• The flightcrew had applied maximum thrust shortly before the airplane departed rapidly from the glideslope, and the captain called for TOGA within 3 seconds of glideslope departure. When TOGA was engaged, the command bars presented a "fly-up" command, and the airplane pitched upward in response to the first officer’s application of a substantial nose-up control correction. During this period, the vertical wind changed from a 40-fps downdraft to a 10-fps updraft. The reversal in wind component combined with a substantial nose-up pitch rate increased the angle of attack rapidly. At 1805:48, 3 seconds after TOGA was engaged, a +2.0 g vertical acceleration was recorded and the stickshaker probably again activated for about 1 second. At 1805:50, the airplane began to pitch down. During this time, the magnitude of the “fly-up” command presented by the command bars had decreased; however, they were still presenting a “fly-up” command when the airplane began to pitch down. The data contained in the performance analysis and the flight director study do not permit the Safety Board to conclude that the first officer was “flying the command bars” during the short time that the TOGA Mode was engaged. The data suggest that, in response to the stickshaker, the first officer ignored the command bars and applied nose-down control to silence the stickshaker. The data also show that when the stickshaker activated, the airplane’s pitch attitude was 6° nose-up, the airspeed was about 150 KIAS, and the airplane was accelerating. Consequently, had the first officer been able to match the airplane’s pitch attitude with the command bar position, the airplane might have cleared the ground. The shallow tire marks in the soft ground about 1 mile before the runway 17L threshold indicates a rather mild touchdown and additional evidence that the airplane’s descent had almost been arrested. However, because of the uncertainties in the dynamic wind analysis, and in further recognition of the turbulent environment affecting the flightcrew, the Safety Board cannot conclude that other pilots would have been able to avoid ground contact. The Safety Board believes, however, that avoidance of ground contact could only have been assured positively if the missed approach had been executed when the captain perceived the first indications of a microburst windshear, when the airplane was between 700 and 800 feet AGL.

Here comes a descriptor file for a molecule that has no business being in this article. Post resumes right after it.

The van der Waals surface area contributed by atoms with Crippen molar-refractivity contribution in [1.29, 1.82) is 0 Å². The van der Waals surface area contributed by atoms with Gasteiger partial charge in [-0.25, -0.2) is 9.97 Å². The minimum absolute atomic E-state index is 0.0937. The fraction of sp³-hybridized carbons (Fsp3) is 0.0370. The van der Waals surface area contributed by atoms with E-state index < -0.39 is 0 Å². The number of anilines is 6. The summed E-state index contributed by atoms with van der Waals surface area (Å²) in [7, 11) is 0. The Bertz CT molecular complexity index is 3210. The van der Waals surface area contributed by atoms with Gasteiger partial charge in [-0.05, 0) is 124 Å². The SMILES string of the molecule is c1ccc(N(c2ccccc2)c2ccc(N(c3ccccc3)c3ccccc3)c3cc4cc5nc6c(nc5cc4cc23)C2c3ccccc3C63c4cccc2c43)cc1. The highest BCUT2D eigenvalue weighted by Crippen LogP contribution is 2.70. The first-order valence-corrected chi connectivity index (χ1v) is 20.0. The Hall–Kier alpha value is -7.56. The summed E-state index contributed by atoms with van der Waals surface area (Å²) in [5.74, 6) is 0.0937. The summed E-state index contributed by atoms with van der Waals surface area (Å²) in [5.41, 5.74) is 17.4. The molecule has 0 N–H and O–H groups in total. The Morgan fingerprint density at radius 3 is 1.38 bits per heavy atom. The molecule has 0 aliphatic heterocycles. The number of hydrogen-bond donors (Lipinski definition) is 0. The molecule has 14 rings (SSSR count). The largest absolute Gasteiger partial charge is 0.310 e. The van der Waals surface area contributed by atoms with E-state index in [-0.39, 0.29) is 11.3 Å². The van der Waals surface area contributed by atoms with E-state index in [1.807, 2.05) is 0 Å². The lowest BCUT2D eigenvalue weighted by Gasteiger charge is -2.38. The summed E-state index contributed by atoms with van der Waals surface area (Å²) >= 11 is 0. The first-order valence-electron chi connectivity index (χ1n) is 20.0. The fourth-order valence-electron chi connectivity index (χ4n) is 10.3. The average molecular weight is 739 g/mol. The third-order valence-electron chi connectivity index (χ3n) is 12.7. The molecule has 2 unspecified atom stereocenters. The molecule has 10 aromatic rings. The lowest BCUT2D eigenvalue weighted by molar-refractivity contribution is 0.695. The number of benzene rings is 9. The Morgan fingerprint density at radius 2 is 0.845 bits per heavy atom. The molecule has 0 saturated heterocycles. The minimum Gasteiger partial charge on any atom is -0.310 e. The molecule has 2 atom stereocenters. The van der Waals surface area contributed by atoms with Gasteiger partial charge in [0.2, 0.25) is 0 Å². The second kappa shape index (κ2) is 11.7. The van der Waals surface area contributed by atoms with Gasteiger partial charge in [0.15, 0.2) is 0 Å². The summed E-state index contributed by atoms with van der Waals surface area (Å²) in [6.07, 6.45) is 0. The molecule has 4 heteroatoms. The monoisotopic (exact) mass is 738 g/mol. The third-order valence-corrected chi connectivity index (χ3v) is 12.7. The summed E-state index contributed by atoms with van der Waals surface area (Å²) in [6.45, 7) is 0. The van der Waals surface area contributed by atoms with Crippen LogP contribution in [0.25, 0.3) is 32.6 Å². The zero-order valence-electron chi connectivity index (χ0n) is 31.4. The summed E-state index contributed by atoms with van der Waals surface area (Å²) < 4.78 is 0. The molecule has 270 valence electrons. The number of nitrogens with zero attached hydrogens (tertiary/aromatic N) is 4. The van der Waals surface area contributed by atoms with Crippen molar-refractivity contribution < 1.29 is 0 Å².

• Regardless of the first officer’s response to the command bars, the flight director’s TOGA mode did not provide optimum pitch command guidance for penetrating windshears. In this instance, 1.25 Vs was about 131 KIAS and stickshaker activation speed was about 111 to 113 KIAS. The TOGA logic was designed to maintain 1.25 Vs and, therefore, would present pitch command guidance that would sacrifice altitude to maintain 131 KIAS, even though that airspeed was well above stickshaker activation airspeeds. The sacrifice of altitude to maintain airspeed is contrary to present windshear penetration doctrines and, in this instance, it sacrificed the climb performance which was available down to and at stickshaker speed. The Safety Board notes that other air carriers have cautioned against the use of the TOGA mode during takeoff and go-arounds during windshear encounters; however, the Delta L-1011 POM provided no guidance regarding the limitations of the flight director system TOGA mode under such circumstances.

Source: NTSB AAR 86-05, ¶2.4



The National Transportation Safety Board determines that the probable causes of the accident were the flightcrew’s decision to initiate and continue the approach into a cumulonimbus cloud which they observed to contain visible lightning; the lack of specific guidelines, procedures, and training for avoiding and escaping from low-altitude windshear; and the lack of definitive, real-time windshear hazard information. This resulted in the aircraft’s encounter at low altitude with a microburst-induced, severe windshear from a rapidly developing thunderstorm located on the final approach course.

Source: NTSB AAR 86-05, ¶2.4


(Source material)

NTSB Aircraft Accident Report, AAR-86/05, Delta Air lines, Inc., Lockheed L-1011-385-1, N726DA, Dallas/Fort Worth International Airport, Texas, August 2, 1985.